“Did you exchange a walk-on part in the war for a lead role in a cage?”

30 04 2012

Did you catch Facebook COO Sheryl Sandberg’s dust up from a few weeks ago? Apparently, in today’s America, this is controversial:

“I walk out of this office every day at 5:30 so I’m home for dinner with my kids at 6:00, and interestingly, I’ve been doing that since I had kids,” Sandberg said in a new video for Makers.com. ”I did that when I was at Google, I did that here, and I would say it’s not until the last year, two years that I’m brave enough to talk about it publicly. Now I certainly wouldn’t lie, but I wasn’t running around giving speeches on it.”

I was originally going to steal the title of the Mashable link I got that from, “Sheryl Sandberg Leaves Work at 5:30 Every Day — And You Should Too.” But, of course, she never really leaves work. Instead, it follows her everywhere:

“I was showing everyone I worked for that I worked just as hard. I was getting up earlier to make sure they saw my emails at 5:30, staying up later to make sure they saw my emails late.”

I’m guessing that most of you reading this blog a) Don’t get paid nearly as much as Sheryl Sandberg does and b) Do the same thing anyways. Well stop it! You and I have the same right to a work/life balance that any Facebook executive does, yet I know from experience that too few of us take advantage of that fact.

This brilliant post at Field Noise (via Zunguzungu) reminded me that most academics need to get a life from the first stages of their career:

If you think higher education and/or teaching is your life’s true work, then you’re doomed to 5-10+ years of serious disappointment and bitterness. But when you stop romanticizing self-loathing, and stop worrying about whether or not all of your “good deeds” will pay off “in the end” (on graduation day, with a tenure-track job, perhaps?), then you can actually start getting things done. What kinds of things? Almost anything—including truly original and exciting academic work. But the structure of grad school also allows you to engage, seriously, with things that are supplementary, tangential, or even wholly unrelated to your fields. Some of the best—indeed my favorite—grad students are activists, artists, and tinkerers. People with big, crazy ideas on a whole range of topics. People who run small literary presses, DJ nights, and marathons. People who raise families. People who work to redefine “the family.” These people are grad students. But if they weren’t grad students, they would be working just as hard somewhere else, probably on something similar. And when they stop being grad students, they’ll be good at that too, whatever the hell “that” is.

I have this theory that academics often marry other academics because they’re the only ones who are willing to put up with each other’s work habits. Start obsessing about that extra article on your cv early in your career and it gets very hard to stop. Well, if you’re tenured, you’ve won the war. Now get out of that cage!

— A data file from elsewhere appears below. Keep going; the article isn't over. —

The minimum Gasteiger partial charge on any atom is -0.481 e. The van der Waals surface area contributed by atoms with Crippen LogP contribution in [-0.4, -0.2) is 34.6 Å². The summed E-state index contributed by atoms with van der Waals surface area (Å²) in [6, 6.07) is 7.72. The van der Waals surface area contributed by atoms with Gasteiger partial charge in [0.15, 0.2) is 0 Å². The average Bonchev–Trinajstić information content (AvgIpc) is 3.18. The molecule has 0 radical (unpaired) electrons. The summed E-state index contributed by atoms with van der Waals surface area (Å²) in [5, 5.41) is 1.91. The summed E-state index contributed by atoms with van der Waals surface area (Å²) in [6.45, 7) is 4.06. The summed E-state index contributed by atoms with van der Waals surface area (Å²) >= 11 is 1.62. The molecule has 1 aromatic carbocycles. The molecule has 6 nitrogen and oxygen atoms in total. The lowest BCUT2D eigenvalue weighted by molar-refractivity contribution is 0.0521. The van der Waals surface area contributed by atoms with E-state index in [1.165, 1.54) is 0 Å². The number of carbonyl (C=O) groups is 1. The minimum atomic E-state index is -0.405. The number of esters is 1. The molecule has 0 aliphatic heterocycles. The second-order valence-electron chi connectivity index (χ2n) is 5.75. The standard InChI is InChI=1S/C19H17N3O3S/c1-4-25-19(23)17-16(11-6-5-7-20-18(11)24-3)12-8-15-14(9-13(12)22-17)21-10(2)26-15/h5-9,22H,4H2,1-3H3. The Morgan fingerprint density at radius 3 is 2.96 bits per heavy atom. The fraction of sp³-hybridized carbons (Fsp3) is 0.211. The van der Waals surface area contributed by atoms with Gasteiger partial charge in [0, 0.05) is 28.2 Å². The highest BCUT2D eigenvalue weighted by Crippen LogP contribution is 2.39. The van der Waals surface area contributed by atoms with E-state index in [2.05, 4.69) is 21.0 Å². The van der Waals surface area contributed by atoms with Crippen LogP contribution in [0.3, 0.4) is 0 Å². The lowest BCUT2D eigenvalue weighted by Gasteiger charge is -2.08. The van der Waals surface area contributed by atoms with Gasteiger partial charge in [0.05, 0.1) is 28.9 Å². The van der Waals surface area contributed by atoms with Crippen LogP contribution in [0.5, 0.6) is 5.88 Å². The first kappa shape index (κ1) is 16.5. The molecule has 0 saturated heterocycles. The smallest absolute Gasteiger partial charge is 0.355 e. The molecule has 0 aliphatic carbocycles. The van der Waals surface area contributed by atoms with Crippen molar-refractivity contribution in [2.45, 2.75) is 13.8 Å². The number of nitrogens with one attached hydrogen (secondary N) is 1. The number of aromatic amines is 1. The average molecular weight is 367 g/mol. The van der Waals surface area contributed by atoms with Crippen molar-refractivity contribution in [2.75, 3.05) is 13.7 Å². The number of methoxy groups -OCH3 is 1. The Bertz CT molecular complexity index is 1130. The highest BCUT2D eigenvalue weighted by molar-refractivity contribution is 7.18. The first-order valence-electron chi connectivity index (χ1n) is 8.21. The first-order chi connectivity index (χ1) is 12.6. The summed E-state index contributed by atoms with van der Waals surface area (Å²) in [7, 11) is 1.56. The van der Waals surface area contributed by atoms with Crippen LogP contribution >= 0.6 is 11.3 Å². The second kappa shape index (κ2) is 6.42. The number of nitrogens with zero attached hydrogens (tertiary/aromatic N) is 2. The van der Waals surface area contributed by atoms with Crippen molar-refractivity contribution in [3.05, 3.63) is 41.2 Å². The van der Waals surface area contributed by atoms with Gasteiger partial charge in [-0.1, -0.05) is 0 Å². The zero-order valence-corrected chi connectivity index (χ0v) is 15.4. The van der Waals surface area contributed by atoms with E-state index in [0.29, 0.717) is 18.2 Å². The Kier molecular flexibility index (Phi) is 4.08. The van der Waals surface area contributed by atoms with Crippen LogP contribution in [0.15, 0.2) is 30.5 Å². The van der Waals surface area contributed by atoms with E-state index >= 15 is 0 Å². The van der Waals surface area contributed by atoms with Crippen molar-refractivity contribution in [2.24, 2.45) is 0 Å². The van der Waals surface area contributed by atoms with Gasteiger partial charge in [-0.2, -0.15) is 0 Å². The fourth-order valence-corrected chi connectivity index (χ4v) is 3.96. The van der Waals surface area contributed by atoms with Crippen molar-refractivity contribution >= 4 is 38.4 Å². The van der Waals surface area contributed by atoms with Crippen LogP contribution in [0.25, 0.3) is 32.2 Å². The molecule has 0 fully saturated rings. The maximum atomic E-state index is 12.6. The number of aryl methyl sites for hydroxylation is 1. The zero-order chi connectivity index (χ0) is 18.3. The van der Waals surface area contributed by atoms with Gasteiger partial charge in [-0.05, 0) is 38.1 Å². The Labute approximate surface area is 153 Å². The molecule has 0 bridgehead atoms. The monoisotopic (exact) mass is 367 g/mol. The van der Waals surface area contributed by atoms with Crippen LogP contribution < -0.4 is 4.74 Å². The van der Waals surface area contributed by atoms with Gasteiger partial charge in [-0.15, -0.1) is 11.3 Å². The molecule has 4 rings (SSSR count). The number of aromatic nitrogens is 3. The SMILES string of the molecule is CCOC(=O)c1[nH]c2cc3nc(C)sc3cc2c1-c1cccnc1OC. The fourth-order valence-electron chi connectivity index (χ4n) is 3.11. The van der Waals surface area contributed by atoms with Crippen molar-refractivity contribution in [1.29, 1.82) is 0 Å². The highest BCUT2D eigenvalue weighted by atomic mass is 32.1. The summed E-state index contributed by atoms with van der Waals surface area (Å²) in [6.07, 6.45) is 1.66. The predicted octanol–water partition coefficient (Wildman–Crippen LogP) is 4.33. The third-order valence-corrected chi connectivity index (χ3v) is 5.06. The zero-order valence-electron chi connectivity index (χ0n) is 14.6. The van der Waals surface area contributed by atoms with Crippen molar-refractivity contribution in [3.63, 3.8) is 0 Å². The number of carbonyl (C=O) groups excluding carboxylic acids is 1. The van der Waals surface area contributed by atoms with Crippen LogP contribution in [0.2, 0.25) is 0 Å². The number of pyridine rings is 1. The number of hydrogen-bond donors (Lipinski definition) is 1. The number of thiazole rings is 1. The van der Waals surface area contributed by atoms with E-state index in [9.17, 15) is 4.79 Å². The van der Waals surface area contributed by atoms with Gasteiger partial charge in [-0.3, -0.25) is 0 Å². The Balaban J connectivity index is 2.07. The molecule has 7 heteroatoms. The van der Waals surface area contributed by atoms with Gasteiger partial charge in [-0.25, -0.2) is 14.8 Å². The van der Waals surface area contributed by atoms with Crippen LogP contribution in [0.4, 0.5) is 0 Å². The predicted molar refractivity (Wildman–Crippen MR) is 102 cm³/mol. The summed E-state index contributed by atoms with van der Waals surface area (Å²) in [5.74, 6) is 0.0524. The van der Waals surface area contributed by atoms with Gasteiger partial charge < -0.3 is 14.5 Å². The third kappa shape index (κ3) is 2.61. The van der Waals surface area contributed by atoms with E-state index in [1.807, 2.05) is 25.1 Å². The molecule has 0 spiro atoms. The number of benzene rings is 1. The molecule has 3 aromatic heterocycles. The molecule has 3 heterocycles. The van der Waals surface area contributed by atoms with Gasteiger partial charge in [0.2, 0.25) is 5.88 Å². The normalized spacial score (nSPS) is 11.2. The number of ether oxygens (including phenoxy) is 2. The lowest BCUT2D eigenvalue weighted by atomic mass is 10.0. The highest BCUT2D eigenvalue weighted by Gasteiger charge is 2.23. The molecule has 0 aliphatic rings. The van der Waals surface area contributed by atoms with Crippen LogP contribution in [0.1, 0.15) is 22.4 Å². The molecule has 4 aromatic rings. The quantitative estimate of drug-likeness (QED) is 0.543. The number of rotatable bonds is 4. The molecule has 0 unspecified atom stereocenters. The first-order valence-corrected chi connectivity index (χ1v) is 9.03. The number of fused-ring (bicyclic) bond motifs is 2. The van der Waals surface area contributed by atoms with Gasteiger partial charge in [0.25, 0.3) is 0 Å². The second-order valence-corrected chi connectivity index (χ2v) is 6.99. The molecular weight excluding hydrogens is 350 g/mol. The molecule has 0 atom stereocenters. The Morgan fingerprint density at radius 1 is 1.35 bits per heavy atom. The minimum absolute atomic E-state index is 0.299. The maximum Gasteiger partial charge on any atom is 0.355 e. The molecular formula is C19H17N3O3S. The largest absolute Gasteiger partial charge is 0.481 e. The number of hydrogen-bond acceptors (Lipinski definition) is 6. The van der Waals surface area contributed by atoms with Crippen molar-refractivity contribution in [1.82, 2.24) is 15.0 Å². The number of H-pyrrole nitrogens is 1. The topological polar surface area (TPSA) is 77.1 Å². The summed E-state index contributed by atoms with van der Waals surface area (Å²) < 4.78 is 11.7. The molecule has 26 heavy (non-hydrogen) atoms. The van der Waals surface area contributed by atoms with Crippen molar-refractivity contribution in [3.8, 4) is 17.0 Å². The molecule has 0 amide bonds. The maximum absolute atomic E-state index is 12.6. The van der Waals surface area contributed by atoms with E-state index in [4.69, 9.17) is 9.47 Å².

Of course, your employers are trying to get you to think otherwise. Online courses are designed in part to chain you to your computer (preferably your home computer) all day so that you can’t cause trouble. It’s also easier to pile work on you electronically under the guise of the budget crisis that way with the goal of increasing your productivity. Of course, they measure productivity by their standards, not your’s.

More importantly, as I’ve explained before in this space, when total full-time employment in academia drops that also means there’s more scut work left for the surviving few. Refusing to do all of it is the first step to making that situation better for everyone. After all, if you’re going to work hard, don’t you want that work to be the kind of work you love?

Wish we were there.



3 responses

30 04 2012

This applies equally (if not more so) to aspirants and hopefuls. Offering to take on that extra task, to pitch in when your chair or the department is in a bind, should but, alas, does not identify you as a good soldier worthy of extra consideration whether for promotion, rehiring, scheduling, better appointments or tenure. It’s more like donning that schmiel tee with the kick me I’m a mug notice on the back.

Now if we, tenured, GTAs and adjuncts alike, could coordinate efforts to say no, refuse in harmony. Not a strike, just a Great Refusal.

30 04 2012

I know a number of part-timers who take on committee and other non-teaching work without pay, to be “professional,” or to be “collegial,” or to enhance their “chances” for full-time work. I keep saying that doing free what full-time faculty get paid to do (at least this is the argument against pro rata salaries) is NOT professional, and actually undermines full-time lines as well as constituting voluntary sucker status. Full-time faculty should continue to insist on their governance and student-support roles, but they should also refuse to do more than would constitute an actually professional amount of it. Then the institution would have to choose among a number of interesting options: letting the school go to hell, hiring more full-time faculty, or creating genuine pro-rata positions for current part-timers, with pro-rata pay. So I’m with you, Jonathan: time for a Great Refusal.

30 04 2012

I meant to say “or at least creating.”

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